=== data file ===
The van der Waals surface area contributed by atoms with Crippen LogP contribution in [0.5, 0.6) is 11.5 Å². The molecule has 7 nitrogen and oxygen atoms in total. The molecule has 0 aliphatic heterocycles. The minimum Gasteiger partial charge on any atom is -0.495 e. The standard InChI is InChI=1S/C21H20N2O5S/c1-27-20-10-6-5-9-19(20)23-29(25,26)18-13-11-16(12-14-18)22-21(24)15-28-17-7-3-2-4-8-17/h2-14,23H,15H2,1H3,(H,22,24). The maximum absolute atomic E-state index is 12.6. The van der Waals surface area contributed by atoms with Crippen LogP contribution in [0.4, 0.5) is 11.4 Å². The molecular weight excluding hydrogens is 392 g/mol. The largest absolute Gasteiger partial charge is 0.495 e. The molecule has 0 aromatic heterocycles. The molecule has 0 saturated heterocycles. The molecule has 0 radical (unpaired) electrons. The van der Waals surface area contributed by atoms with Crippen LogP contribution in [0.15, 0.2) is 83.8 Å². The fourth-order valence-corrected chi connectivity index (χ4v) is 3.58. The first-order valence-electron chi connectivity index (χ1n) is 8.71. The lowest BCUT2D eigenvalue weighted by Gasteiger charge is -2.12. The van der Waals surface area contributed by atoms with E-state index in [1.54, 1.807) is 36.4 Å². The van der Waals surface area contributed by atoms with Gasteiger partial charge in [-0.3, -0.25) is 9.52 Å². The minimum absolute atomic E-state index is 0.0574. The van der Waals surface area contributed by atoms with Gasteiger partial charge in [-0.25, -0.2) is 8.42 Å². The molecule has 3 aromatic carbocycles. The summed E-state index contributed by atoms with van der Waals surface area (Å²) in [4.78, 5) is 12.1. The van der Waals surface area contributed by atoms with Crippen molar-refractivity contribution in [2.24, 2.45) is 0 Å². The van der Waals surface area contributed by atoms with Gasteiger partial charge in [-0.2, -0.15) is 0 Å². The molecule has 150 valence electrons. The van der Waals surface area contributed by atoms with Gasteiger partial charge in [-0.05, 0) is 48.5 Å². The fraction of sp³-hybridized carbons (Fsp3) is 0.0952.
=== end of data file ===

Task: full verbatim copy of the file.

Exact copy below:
The van der Waals surface area contributed by atoms with Crippen LogP contribution in [0.5, 0.6) is 11.5 Å². The molecule has 7 nitrogen and oxygen atoms in total. The molecule has 0 aliphatic heterocycles. The minimum Gasteiger partial charge on any atom is -0.495 e. The standard InChI is InChI=1S/C21H20N2O5S/c1-27-20-10-6-5-9-19(20)23-29(25,26)18-13-11-16(12-14-18)22-21(24)15-28-17-7-3-2-4-8-17/h2-14,23H,15H2,1H3,(H,22,24). The maximum absolute atomic E-state index is 12.6. The van der Waals surface area contributed by atoms with Crippen LogP contribution in [0.4, 0.5) is 11.4 Å². The molecular weight excluding hydrogens is 392 g/mol. The largest absolute Gasteiger partial charge is 0.495 e. The molecule has 0 aromatic heterocycles. The molecule has 0 saturated heterocycles. The molecule has 0 radical (unpaired) electrons. The van der Waals surface area contributed by atoms with Crippen LogP contribution in [0.15, 0.2) is 83.8 Å². The fourth-order valence-corrected chi connectivity index (χ4v) is 3.58. The first-order valence-electron chi connectivity index (χ1n) is 8.71. The lowest BCUT2D eigenvalue weighted by Gasteiger charge is -2.12. The van der Waals surface area contributed by atoms with E-state index in [1.54, 1.807) is 36.4 Å². The van der Waals surface area contributed by atoms with Gasteiger partial charge in [-0.3, -0.25) is 9.52 Å². The minimum absolute atomic E-state index is 0.0574. The van der Waals surface area contributed by atoms with Gasteiger partial charge in [-0.25, -0.2) is 8.42 Å². The molecule has 3 aromatic carbocycles. The summed E-state index contributed by atoms with van der Waals surface area (Å²) in [4.78, 5) is 12.1. The van der Waals surface area contributed by atoms with Crippen molar-refractivity contribution in [2.24, 2.45) is 0 Å². The van der Waals surface area contributed by atoms with Gasteiger partial charge in [-0.2, -0.15) is 0 Å². The molecule has 150 valence electrons. The van der Waals surface area contributed by atoms with Gasteiger partial charge in [-0.05, 0) is 48.5 Å². The fraction of sp³-hybridized carbons (Fsp3) is 0.0952.